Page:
3. The servers in the resource pool have not been configured to trust certificates signed by other servers in the pool.

The solution to these common issues is covered in the Wiki with links to the product documentation.

  • Perhaps – you failed to properly configure your Run As accounts and profiles.  You might see the following show as “Unknown” under administration:


Or you might see alerts in the console:

Alert:  UNIX/Linux Run As profile association error event detected
The account for the UNIX/Linux Action Run As profile associated with the workflow "Microsoft.Unix.AgentVersion.Discovery", running for instance "rh5501.opsmgr.net" with ID {9ADCED3D-B44B-3A82-769D-B0653BFE54F9} is not defined. The workflow has been unloaded. Please associate an account with the profile.
This condition may have occurred because no UNIX/Linux Accounts have been configured for the Run As profile. The UNIX/Linux Run As profile used by this workflow must be configured to associate a Run As account with the target. 
Either you failed to configure the Run As accounts, or failed to distribute them, or you chose a low priv account that is not properly configured for sudo on the Linux system.  Go back and double-check your work there.

If you want to check if the agent was deployed to a RedHat system, you can provide the following command in a shell session:

Kevin Holman

12 Kasım 2012 Pazartesi

System Center 2012 Update Rollup 3 (UR3) Released!

Update Rollup 3 for System Center Operations Manager 2012 (KB2750631)

Issue 1
When you use the 32-bit version of Windows Internet Explorer to start a web console, the Microsoft.EnterpriseManagement.Presentation.Controls.SpeedometerGaugeUIController controller does not work correctly.

Issue 2

When you run a Windows PowerShell cmdlet, you receive the following error message:
Get-BPAModel is not recognized as the name of a cmdlet.
Issue 3

When you try to change a URL in the "web application availability monitoring" template instance, the change is not applied.

Update Rollup 3 for System Center Operations Manager 2012 (KB2750631)
Collapse this imageExpand this image
DownloadDownload the Operations Manager update package now.
To manually install the update rollup packages, run the following command from an elevated command prompt:

msiexec.exe /update <PackageName>
For example, to install Update Rollup 3 for System Center Operations Manager 2012 (KB2750631), run the following command:

msiexec.exe /update KB2750631-AMD64-Server.msp

8 Kasım 2012 Perşembe

File system error or corruption

Monitor Name : File system error or corruption
Description      : Monitors whether the file system has reported an error with the file system or corruption on the logical disk.
Monitor Target:Windows Server 2008 Logical Disk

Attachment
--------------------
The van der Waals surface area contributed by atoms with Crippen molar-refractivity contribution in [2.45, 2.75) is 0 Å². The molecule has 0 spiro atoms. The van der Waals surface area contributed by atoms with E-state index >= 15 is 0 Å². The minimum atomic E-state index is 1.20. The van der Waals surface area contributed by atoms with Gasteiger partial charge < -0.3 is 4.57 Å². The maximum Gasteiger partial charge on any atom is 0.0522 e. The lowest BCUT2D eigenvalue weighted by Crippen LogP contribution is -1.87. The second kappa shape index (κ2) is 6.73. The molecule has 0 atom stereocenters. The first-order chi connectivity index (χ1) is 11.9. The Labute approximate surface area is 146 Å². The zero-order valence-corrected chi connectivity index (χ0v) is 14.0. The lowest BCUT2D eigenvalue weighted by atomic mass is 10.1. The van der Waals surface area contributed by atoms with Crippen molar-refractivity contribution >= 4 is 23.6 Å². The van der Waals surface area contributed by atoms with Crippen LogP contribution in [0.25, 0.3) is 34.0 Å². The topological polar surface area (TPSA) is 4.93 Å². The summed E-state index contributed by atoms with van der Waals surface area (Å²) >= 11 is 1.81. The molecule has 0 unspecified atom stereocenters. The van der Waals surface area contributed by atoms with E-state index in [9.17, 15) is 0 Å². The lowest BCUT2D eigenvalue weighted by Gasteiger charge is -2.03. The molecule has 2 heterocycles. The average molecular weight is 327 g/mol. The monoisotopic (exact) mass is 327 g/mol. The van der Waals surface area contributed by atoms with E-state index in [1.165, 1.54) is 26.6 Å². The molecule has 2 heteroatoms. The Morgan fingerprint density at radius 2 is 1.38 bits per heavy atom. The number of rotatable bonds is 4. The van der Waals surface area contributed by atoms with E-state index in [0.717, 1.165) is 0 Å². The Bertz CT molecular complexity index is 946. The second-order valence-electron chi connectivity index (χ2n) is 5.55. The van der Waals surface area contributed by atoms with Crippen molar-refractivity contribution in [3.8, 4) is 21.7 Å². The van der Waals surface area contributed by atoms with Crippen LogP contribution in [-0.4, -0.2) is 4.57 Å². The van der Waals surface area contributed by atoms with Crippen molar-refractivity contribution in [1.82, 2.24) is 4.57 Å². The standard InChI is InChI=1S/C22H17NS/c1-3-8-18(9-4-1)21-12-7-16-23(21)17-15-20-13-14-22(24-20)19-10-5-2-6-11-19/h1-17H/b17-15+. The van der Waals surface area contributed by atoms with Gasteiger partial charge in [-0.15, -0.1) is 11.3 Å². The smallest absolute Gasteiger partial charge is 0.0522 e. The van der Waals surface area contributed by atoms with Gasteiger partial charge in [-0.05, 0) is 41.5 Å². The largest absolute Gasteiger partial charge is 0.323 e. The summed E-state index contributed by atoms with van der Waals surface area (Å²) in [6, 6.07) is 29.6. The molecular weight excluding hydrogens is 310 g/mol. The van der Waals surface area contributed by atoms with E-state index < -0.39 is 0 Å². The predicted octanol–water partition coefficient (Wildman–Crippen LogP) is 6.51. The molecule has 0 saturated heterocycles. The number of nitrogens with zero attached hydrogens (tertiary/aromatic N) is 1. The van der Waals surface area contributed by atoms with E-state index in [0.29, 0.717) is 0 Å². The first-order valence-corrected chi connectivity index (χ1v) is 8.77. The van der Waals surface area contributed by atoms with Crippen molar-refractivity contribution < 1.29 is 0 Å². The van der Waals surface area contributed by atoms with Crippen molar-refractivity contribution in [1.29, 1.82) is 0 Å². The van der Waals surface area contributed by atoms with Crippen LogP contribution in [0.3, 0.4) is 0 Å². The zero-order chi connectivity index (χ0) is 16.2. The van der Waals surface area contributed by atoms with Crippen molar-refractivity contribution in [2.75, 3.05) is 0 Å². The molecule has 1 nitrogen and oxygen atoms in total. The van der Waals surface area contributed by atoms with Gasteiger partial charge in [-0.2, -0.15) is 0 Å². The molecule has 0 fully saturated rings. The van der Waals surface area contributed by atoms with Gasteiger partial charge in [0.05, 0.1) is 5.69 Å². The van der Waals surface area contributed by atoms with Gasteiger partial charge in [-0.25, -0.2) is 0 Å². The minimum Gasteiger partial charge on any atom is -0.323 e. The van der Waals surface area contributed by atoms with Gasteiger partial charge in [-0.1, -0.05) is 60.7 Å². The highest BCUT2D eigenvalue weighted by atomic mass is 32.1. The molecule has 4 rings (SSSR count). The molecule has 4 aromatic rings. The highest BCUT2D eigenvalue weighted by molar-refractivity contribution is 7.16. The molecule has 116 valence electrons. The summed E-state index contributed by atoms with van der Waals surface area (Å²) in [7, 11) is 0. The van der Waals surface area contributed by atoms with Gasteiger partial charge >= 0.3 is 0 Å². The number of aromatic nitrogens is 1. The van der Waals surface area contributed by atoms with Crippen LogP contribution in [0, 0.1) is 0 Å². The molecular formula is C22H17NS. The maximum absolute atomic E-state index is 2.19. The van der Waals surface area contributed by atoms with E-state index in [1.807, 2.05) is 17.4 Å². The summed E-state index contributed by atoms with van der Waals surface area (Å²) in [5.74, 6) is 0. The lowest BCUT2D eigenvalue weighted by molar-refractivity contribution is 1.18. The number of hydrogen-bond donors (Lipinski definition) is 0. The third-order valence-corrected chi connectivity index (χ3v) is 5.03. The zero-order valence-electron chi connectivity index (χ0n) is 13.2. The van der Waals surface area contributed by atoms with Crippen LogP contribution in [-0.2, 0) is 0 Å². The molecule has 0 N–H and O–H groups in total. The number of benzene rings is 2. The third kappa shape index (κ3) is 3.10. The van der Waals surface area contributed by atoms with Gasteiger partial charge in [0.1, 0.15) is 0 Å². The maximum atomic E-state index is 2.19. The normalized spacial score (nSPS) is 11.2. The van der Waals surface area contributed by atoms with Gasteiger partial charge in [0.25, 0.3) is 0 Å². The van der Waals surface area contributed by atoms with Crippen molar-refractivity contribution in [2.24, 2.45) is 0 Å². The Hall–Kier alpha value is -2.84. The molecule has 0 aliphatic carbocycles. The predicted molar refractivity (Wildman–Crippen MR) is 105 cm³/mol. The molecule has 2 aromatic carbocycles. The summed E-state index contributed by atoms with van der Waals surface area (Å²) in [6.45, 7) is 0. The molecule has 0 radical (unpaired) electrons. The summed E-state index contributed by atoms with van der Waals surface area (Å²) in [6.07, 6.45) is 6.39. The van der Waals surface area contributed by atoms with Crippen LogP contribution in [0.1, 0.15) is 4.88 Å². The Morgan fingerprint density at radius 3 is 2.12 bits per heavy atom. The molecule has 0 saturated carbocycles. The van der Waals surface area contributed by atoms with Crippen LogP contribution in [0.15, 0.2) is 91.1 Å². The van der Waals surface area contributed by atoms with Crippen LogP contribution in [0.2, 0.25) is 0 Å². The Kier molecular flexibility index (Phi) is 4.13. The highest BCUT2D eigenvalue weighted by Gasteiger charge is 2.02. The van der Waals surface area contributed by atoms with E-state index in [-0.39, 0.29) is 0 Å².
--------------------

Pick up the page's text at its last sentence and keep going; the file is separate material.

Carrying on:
NTFS has reported that the logical disk is either corrupted or completely unavailable. Some data stored on the volume may be inaccessible.


A logical disk may become corrupted or inaccessible due to a number of reasons some of which include:
A physical disk related to the logical disk has been removed or failed
A physical disk related to the logical disk has become corrupt (for example; bad sectors) or inoperable
The disk driver may've encountered an issue


Check the status of your hardware for any failures (for example, a disk, controller, cabling failure). In most cases, the system log contains additional events from the lower-level storage drivers that indicate the cause of the failure.
After you have isolated and resolved the hardware problem:
1. Open the Disk Management snap-in.
2. Rescan the disks and then reactivate any disks with errors.
Resynchronize or regenerate the volume as necessary if the disk was a member of a mirrored or RAID-5 volume.
3. Run chkdsk on any reactivated volumes.

You check this yourself:
  1. Run\Open WBEMTEST
  2. Connect... root\CIMV2
  3. Select Query..., and paste in:  “select * from Win32_LogicalDisk where (DriveType=3 or DriveType=6) and FileSystem != nullApply
  4. Whichever drive letter is red : select that one by double click.
  5. On the right side – click Show MOF
  6. Scroll all the way down in the list to “VolumeDirty
If VolumeDirty = TRUE, then this monitor will be “BAD”.
What this means is – at some point this volume got a NTFS error, or was removed from the OS in a critical manner.  It *requires* a Chdksk /f to be run against this volume to restore VolumeDirty to a FALSE condition.
So – if you see these – you can double check this by running the simple WMI query… and then just schedule a Chkdsk on the volume during the next available maintenance window.